Vol. 17 Issue 3, Fall 2012
by Donna Quinn
“We spray our elms and the following springs are silent of robin song, not because we sprayed the robins directly but because the poison traveled, step by step, through the elm leaf – earthworm – robin cycle. These are matters of record, observable, part of the visible world around us. They reflect the life-or-death that scientists know as ecology.” Rachel Carson, Silent Spring, 1962
While walking through my neighborhood one morning last spring, I saw dead and dying earthworms everywhere on the sidewalks. Robins were busy eating the dying worms. A hawk was hopping around on a nearby golf course also eating the “easy” meal. I later learned our lawns were treated the day before with an herbicide (active ingredient, Dithipyr). This was not a scene from Silent Spring 50 years ago — this was in my own community in 2012. I was told nothing toxic had been applied.
Fifty years after the publication of Rachel Carson’s seminal book Silent Spring, our birds have not been silenced but they are quieter. Signs of disturbance in nature are seen everywhere. Some bird populations have plummeted at the rate of 40 to 80 percent in the past decade due to many factors including habitat loss and environmental hazards. Barometer species which indicate the health of the environment, such as bats, butterflies and bees, are sickening and disappearing. Human health has been impacted: asthma, autism, learning disabilities, birth defects, reproductive dysfunction, diabetes, Parkinson’s and Alzheimer’s diseases, and several types of cancer are on the rise and have been associated with environmental toxins. Babies are born with pesticides already in their small bodies, passed from their mothers before birth. In the 50 years since Silent Spring, we have added thousands of new chemicals despite not having full knowledge of their effects on soil, water, wildlife or humans.
However, there are also amazing stories of recovery since Carson raised the alarm about pesticides. We most likely would not enjoy the majestic presence of Bald Eagles, Peregrine Falcons or Osprey if it were not for Silent Spring. The book raised awareness of the interconnectedness between man and nature, and the dangers of pesticides like DDT. Silent Spring generated a storm of controversy and there were many attempts to discredit Rachel Carson. In the end, sound science, meticulous research and overwhelming evidence exposed the hazards of DDT and led to its ban. Awareness of dangers posed by pesticides impelled the public to begin taking steps to limit the use of toxic chemicals in their own communities. Bald Eagles, Peregrine Falcons and Osprey are living testimonials to what was almost lost due to widespread use of chemicals not completely understood. Their numbers today represent what can be accomplished when people choose to take action against threats to the environment.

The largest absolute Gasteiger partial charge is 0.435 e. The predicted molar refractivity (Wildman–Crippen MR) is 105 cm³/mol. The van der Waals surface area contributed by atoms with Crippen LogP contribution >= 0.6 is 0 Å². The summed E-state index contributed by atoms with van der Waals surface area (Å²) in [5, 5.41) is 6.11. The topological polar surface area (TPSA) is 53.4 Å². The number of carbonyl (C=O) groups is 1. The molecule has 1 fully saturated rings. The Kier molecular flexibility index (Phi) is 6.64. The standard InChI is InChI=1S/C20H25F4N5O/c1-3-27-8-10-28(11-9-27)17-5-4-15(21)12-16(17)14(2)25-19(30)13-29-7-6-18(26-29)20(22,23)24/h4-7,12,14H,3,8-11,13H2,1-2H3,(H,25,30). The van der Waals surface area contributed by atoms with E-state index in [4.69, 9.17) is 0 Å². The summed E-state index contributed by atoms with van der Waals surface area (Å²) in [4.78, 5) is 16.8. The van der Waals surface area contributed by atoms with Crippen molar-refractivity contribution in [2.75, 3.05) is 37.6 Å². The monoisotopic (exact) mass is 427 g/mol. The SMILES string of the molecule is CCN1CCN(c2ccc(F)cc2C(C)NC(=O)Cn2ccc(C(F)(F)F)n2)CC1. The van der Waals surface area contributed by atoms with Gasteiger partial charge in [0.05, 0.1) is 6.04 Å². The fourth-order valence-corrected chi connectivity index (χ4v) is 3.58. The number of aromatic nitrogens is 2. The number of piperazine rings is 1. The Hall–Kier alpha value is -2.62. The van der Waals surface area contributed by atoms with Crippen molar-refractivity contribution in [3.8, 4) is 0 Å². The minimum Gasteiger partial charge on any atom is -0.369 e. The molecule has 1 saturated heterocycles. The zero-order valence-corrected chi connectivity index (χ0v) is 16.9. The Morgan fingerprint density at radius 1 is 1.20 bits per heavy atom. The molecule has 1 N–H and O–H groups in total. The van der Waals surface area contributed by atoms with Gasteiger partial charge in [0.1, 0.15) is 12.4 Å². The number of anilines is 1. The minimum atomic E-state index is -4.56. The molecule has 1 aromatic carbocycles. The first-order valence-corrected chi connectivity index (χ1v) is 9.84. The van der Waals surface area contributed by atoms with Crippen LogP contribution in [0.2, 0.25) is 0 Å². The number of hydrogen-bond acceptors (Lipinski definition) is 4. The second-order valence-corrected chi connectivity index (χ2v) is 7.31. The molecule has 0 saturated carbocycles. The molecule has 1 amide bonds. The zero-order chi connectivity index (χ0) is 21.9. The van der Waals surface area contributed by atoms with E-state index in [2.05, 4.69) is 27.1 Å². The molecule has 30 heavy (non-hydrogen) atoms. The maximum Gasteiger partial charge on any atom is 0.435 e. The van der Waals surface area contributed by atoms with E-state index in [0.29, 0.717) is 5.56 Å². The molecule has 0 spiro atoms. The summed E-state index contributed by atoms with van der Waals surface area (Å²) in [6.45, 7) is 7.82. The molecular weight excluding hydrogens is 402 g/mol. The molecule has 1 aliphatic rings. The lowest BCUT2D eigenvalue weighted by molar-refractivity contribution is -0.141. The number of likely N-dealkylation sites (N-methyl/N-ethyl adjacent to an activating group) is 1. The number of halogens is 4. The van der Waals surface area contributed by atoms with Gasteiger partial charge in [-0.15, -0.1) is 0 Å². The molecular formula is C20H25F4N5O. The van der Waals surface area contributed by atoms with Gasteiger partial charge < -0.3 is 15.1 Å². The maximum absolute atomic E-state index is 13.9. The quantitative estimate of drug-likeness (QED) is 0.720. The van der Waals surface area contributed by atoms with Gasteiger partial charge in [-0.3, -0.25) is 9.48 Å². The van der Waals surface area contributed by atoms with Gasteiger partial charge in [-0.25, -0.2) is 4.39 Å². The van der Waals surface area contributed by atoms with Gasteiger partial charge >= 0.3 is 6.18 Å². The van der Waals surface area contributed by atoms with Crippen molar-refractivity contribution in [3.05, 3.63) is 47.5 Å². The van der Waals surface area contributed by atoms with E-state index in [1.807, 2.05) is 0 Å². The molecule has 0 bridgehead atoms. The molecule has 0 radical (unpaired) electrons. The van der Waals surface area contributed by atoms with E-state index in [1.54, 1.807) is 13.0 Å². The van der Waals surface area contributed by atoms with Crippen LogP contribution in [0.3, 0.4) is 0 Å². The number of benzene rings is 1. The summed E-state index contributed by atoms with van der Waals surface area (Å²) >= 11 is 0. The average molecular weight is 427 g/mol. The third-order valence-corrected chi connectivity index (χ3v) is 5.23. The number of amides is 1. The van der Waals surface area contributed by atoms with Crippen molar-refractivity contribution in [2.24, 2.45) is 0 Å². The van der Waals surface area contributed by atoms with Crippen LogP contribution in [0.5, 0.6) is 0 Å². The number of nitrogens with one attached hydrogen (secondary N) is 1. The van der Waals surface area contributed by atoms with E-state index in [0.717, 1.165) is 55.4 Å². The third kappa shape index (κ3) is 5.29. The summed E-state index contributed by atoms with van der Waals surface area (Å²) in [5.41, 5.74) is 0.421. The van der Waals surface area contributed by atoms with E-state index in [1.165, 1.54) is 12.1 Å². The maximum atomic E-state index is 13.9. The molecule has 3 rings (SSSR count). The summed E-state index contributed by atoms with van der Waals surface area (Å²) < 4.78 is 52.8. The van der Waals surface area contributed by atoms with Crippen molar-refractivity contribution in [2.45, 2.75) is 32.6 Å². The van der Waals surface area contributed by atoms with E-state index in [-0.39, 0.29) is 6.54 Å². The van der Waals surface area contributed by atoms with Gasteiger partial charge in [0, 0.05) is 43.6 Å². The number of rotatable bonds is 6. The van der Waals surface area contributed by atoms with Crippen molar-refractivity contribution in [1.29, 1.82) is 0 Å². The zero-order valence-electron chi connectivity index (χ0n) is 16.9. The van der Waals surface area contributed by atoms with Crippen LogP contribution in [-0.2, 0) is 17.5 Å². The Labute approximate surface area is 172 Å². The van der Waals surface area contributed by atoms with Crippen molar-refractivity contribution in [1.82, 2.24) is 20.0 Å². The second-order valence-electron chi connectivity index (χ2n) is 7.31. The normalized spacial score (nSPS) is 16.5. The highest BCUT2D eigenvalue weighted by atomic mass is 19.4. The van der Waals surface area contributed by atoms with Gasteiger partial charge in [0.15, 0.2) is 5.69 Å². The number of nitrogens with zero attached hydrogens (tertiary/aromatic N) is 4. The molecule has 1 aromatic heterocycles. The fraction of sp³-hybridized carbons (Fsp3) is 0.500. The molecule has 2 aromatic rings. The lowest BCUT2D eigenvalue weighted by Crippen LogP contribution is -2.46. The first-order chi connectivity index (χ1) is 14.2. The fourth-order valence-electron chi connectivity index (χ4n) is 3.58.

The most important legacy of Silent Spring is awareness that nature is vulnerable to human intervention. Our actions, or lack of action, have the power to change, or not change, policies which impact the health and safety of our surroundings. Rachel Carson’s prophetic words resound today as they did 50 years ago: “Man’s attitude toward nature is today critically important simply because we have now acquired a fateful power to alter and destroy nature. But man is part of nature, and his war against nature is inevitably a war against himself. [We are] challenged as mankind has never been challenged before to prove our maturity and mastery, not of nature, but of ourselves.”
What should you do if you are concerned about pesticide use and environmental toxins around your home and family?
- Stay informed so you are aware of what is being sprayed in your community.
- Tell your representatives how you feel about pesticide use.
- Opt out of unnecessary lawn treatments and don’t use pesticides in your own garden.
- Learn about genetically modified foods (GMOs) and ask that they be labeled in our grocery stores.
- Join an organic CSA (Community Supported Agriculture).
- Shop at local farmers markets; choose organic foods.
- Join organizations like Loudoun Wildlife Conservancy which advocate for nature
Choices such as these support the health of your family and community today and in the future.
Rachel Carson’s luminous writing and powerful influence led to momentous social change in America. On the 50th anniversary of Silent Spring’s publication, we honor the author and her extraordinary work. Be inspired by Carson’s passion and love of nature. Find your voice and speak out for the beauties and mysteries of our natural world. From the tiniest of insects to the complexities of human beings, every living thing is intimately connected to the rest, and one cannot live without the other.
“The choice, after all, is ours to make.” Rachel Carson, Silent Spring, 1962
Rachel Carson, Silent Spring (1962).